1. Ultimate Guide to Titanic
This April marked the 100th anniversary of the sinking of the RMS Titanic, an event that continues to fascinate us—and our viewers. Leading up to the centennial, we broke the news of the release of the first map to cover the entire wreck site and gave you an inside peek at some of the recovered artifacts due to be auctioned off. You ate up stories about Titanic’s last meal, marveled at the amazing link between two of the tragedy’s survivors, took a Transatlantic Titanic Tour, and compared how popular culture covered the event back in 1912. We even brought in some guest contributors to shed light on some of the lesser-known aspects of the tragedy: The story behind Titanic’s rescue ship, the inquest trials held in the tragedy’s aftermath, and one author’s theory that almost anyone is just “Six Degrees from Titanic.”
2. All About Abe
The release of the “Lincoln” biopic saw one of America’s greatest presidents back in the news this year. We took a look at some surprising Abraham Lincoln facts and explained why a portrait of Mary Todd Lincoln had recently been revealed as a hoax. As the 150th anniversary of the Emancipation Proclamation approached, we covered the upcoming sale of a rare copy of the document and explored how Lincoln’s evolving views on slavery led him to finally issue what he himself considered “the central act” of his administration.
3. So You Want to Be President
From crazy convention moments and decisive debates to the inner-workings of the Electoral College and history’s catchiest campaign slogans, we covered every stage of this year’s presidential election. We even took a look back at one of the most tempestuous campaigns ever, contested 100 years ago.
4. Everybody Had Olympic Fever
This summer, the world was captivated by the games of the XXX Olympiad, or more simply the 2012 Summer Olympics in London, England. Clearly, we were pretty excited too. We debunked a few common myths about the ancient Olympic games, revealed some strange sports that used to be part on the roster (and some more that haven’t made it yet), explored the complicated history of the Olympic torch relay, compiled lists of odd Olympic facts and nine notorious cheats, and wrapped it all up with a look back at America’s very first Olympic team, who shocked world with their unlikely success at the inaugural games in 1896.
This year we learned a lot about our prehistoric friends. In 2012, researchers announced that these giant beasts were actually not as big as previously thought, that a distant cousin of the Tyrannosaurus rex that roamed China 125 million years ago may be the largest feathered animal ever discovered, and that dinosaurs may have developed some characteristics all too familiar to humans: arthritis and a protective maternal instinct.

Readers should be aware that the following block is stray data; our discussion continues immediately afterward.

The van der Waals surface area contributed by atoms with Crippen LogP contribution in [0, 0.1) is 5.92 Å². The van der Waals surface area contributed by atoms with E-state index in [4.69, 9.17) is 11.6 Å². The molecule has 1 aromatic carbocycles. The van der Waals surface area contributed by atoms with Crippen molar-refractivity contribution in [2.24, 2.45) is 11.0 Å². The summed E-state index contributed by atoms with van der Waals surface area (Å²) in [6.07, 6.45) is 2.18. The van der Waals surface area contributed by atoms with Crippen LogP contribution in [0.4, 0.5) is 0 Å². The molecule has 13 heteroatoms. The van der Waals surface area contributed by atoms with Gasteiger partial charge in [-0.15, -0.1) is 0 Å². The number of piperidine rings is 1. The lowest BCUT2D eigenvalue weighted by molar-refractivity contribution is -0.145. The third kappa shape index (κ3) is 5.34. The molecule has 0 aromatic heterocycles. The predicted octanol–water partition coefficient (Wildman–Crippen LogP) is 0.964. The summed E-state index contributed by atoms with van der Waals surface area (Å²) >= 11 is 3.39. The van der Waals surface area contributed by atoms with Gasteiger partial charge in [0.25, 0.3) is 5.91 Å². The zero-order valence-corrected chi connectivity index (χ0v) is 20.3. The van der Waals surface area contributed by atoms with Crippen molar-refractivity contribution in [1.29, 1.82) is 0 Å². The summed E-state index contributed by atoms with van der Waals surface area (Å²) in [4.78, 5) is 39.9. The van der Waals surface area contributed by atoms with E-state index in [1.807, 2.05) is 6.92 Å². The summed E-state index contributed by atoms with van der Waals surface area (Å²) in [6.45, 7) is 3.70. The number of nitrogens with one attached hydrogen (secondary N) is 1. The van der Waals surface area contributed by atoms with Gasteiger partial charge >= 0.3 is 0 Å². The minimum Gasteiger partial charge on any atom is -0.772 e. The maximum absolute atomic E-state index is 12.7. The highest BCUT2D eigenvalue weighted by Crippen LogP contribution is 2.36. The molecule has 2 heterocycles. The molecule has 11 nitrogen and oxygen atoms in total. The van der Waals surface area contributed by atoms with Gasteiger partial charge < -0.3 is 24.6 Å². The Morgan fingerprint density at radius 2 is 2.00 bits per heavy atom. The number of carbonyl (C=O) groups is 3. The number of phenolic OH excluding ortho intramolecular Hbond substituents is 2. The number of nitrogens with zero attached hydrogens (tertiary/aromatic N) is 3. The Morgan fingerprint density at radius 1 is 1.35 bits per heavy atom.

6. Amelia Earhart Takes to the Skies
On May 21, 1932, aviator Amelia Earhart became the second person (and first woman) to complete a solo nonstop flight across the Atlantic Ocean. Eighty years later we commemorated this historic event with a look back at the famous flight, explored some tantalizing theories about her disappearance, and delved into the life of Fred Noonan, the oft-forgotten navigator on her fateful trip.
7. Lizzie Borden’s Twisted Family Tree
Back in August, we covered the 120th anniversary of one of the most infamous murders in American history, offering up nine facts about the prime suspect, Lizzie Borden. After this story ran, we were contacted by a new family history research website that brought another fascinating (and spooky) wrinkle to this oft-told tale: If Lizzie Borden took an ax and gave her parents lethal whacks, was she carrying out a family tradition?
8. Cuban Missile Crisis, 50 Years Later
For 13 days in October 1962, the world watched anxiously as the United States and Soviet Union found themselves embroiled in the “hottest” moment of the Cold War. This year, we marked the 50th anniversary of the Cuban Missile Crisis with a look back at some surprising facts about the conflict and how the death of just one may may have saved the lives of millions.
9. War of 1812: The Second American Revolution
This summer marked the 200th anniversary of the start of the military conflict between the United States and the British Empire, which would last for nearly three years. In June, we explored some surprising facts about the conflict, discovered how a battle during the war gave rise to the naval ship USS Constitution’s fabled nickname, and found out why the United States tried to invade Canada during the war—and why it failed.
10. Bidding a Fond Farewell
February 8 marked a sad milestone, the passing of Florence Green, the last known veteran of World War I, who died in a British nursing home at age 110. Her passing leaves no survivors, male or female, of the tens of millions who served in one of the greatest conflicts of the 20th century. This year we also said goodbye to, among others, World War II veteran and longtime U.S. Senator Daniel Inouye,and space pioneers Neil Armstrong and Sally Ride.